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April 17, 1948


Author Affiliations

New Orleans

From the Department of Medicine, Tulane University School of Medicine, and the Charity Hospital, New Orleans.

JAMA. 1948;136(16):1011-1017. doi:10.1001/jama.1948.02890330001001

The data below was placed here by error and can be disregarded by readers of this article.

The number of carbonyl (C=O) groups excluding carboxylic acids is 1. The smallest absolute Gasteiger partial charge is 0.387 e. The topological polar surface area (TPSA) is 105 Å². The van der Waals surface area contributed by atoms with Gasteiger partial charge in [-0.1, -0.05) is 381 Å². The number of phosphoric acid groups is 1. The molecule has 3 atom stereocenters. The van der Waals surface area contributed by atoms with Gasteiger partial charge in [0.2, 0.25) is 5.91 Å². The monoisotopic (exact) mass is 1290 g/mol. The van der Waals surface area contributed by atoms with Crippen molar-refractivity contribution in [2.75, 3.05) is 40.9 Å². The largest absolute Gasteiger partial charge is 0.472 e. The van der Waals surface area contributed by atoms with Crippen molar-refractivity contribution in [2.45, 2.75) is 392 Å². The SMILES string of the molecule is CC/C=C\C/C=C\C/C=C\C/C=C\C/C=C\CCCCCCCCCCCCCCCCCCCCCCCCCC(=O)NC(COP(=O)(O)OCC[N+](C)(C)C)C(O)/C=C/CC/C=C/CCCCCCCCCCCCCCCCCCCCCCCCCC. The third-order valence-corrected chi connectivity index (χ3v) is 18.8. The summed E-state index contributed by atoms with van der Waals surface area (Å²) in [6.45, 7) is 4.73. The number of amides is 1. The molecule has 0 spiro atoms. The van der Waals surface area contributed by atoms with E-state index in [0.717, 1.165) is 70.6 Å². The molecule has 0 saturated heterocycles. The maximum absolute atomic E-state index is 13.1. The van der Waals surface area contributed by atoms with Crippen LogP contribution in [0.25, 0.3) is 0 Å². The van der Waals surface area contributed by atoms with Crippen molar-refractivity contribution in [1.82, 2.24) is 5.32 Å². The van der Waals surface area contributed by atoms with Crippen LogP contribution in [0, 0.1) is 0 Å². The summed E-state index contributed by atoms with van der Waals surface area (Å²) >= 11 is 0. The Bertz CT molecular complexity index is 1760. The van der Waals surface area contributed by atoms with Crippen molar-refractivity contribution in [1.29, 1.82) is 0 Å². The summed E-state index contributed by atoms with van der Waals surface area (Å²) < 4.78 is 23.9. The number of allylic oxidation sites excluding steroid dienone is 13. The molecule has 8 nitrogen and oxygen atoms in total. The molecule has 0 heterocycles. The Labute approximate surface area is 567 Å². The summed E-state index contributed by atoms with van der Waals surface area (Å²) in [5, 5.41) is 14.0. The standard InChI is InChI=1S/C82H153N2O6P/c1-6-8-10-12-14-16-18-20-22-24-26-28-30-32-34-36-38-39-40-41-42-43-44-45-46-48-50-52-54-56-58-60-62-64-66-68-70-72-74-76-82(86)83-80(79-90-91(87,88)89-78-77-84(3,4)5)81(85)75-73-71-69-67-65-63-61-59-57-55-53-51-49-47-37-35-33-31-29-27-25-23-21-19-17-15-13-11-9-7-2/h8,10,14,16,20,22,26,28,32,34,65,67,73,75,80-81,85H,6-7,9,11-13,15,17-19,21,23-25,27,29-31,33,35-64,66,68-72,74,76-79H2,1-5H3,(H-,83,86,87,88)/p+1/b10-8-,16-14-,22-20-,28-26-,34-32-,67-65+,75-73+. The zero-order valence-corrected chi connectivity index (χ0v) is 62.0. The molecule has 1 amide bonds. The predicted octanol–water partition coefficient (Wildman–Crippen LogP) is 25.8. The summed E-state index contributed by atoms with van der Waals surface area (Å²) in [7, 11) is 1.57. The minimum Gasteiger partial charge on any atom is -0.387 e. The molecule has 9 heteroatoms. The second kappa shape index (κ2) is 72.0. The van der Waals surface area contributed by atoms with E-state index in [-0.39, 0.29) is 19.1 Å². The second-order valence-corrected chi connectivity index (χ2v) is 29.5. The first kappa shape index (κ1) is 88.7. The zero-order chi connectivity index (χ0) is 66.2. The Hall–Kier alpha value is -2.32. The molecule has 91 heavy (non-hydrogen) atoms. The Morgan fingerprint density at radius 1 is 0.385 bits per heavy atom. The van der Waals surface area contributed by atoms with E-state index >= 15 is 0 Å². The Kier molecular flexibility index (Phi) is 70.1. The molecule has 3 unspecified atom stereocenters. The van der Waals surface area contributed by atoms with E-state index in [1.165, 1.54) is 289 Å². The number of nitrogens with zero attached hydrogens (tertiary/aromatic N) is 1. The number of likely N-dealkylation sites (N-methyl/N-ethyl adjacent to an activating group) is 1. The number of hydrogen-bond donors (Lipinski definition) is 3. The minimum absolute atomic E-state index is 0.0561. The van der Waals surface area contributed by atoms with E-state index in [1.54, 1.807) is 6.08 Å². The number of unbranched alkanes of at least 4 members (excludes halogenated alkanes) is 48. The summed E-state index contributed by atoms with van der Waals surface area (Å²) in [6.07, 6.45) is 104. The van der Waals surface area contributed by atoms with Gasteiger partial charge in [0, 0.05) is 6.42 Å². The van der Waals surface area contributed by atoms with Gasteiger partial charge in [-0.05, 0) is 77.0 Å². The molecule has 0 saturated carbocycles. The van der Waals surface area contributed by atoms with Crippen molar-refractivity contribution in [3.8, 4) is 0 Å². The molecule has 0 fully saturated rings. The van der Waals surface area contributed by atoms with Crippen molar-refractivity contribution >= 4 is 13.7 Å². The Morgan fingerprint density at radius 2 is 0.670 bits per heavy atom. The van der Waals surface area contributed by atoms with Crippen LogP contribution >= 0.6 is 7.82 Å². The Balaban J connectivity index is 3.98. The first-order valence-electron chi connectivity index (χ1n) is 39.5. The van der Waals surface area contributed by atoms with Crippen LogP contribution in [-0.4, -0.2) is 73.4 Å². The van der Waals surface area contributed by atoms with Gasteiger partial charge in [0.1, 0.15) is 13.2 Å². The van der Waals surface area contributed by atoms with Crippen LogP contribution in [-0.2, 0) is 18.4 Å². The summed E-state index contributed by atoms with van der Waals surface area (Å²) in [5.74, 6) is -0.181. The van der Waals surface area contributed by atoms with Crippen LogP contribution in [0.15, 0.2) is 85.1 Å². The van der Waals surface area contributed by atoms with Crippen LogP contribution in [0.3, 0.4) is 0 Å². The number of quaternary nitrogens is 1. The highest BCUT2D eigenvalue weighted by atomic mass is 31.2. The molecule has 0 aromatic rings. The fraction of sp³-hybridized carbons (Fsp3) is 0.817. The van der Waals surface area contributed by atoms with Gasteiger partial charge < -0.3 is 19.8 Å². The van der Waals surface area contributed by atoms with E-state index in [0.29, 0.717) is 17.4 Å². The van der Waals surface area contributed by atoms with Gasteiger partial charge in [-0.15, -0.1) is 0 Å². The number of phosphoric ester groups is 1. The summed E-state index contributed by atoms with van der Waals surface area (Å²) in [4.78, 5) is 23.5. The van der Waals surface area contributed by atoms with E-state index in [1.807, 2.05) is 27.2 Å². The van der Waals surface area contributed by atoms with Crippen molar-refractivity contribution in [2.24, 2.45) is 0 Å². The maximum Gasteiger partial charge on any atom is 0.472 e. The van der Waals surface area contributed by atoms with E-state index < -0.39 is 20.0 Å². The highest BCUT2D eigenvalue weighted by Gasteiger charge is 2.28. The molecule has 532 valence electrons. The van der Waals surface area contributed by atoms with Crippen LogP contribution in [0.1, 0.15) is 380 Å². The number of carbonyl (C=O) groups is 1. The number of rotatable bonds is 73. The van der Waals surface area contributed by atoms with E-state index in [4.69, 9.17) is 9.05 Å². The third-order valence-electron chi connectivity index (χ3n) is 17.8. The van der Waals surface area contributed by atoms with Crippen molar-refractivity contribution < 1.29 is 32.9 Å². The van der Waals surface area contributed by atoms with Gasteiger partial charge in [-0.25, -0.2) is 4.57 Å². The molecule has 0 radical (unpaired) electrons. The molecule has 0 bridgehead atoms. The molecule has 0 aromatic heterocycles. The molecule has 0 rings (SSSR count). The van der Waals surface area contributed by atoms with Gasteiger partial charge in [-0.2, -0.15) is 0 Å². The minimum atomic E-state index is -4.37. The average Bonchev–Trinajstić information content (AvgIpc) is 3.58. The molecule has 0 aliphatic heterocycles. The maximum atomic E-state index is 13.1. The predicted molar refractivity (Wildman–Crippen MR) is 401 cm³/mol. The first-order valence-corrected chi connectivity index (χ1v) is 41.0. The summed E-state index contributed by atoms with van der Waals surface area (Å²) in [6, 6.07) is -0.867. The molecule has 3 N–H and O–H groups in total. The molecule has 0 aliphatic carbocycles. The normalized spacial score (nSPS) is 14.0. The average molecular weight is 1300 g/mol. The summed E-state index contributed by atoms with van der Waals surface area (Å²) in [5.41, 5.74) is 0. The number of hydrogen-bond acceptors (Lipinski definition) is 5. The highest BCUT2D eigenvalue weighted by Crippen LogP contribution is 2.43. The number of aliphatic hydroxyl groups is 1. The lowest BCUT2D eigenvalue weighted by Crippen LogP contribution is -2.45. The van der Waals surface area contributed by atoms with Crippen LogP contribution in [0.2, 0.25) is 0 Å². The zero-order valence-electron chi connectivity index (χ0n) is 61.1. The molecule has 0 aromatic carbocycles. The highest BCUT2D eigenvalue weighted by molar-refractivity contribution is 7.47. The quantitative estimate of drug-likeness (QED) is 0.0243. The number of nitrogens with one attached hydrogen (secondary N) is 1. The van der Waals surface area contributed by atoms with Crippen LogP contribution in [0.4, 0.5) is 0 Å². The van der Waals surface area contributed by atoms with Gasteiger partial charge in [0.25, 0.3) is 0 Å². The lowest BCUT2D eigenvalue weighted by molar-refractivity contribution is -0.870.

Bodily functions have been known for many years to be disturbed by emotional stress. These physiologic disturbances may be manifested as symptoms referable to any organ system; e. g., the gastrointestinal tract, the genitourinary tract and the respiratory and cardiovascular systems. For unknown reasons there is a tendency for one system to predominate in its disturbances. Many isolated observations of these reactions have been described. Beaumont1 described interesting observations concerned with formation of gastric juice. Although most of Pavlov's studies were concerned with conditional reflexes, many were related to disturbed psychic states. Cannon2 conducted objective studies of gastrointestinal disturbances produced by psychic changes. Wolff and Wolf and their associates3 observed directly the effect of psychic disturbances on the vascularity of the mucosa of the stomach and changes in secretion in the stomach and duodenum associated with emotional upsets. The effect of emotional stress on respiration has been

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